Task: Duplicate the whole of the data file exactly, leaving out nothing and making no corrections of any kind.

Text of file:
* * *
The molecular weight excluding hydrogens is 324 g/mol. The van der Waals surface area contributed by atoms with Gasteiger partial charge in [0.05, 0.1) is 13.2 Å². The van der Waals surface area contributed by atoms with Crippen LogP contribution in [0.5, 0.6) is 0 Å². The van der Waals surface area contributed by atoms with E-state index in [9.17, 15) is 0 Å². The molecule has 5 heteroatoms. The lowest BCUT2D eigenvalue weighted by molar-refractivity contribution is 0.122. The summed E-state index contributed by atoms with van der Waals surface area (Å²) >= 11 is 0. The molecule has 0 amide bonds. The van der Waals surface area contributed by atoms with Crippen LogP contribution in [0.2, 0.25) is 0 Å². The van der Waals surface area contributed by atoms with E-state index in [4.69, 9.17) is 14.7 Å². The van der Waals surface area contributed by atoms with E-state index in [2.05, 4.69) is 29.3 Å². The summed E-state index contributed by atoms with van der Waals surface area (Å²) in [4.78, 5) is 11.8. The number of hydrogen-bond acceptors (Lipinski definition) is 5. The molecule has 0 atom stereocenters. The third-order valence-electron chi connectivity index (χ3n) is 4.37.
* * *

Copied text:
The molecular weight excluding hydrogens is 324 g/mol. The van der Waals surface area contributed by atoms with Gasteiger partial charge in [0.05, 0.1) is 13.2 Å². The van der Waals surface area contributed by atoms with Crippen LogP contribution in [0.5, 0.6) is 0 Å². The van der Waals surface area contributed by atoms with E-state index in [9.17, 15) is 0 Å². The molecule has 5 heteroatoms. The lowest BCUT2D eigenvalue weighted by molar-refractivity contribution is 0.122. The summed E-state index contributed by atoms with van der Waals surface area (Å²) >= 11 is 0. The molecule has 0 amide bonds. The van der Waals surface area contributed by atoms with Crippen LogP contribution in [0.2, 0.25) is 0 Å². The van der Waals surface area contributed by atoms with E-state index in [4.69, 9.17) is 14.7 Å². The van der Waals surface area contributed by atoms with E-state index in [2.05, 4.69) is 29.3 Å². The summed E-state index contributed by atoms with van der Waals surface area (Å²) in [4.78, 5) is 11.8. The number of hydrogen-bond acceptors (Lipinski definition) is 5. The molecule has 0 atom stereocenters. The third-order valence-electron chi connectivity index (χ3n) is 4.37.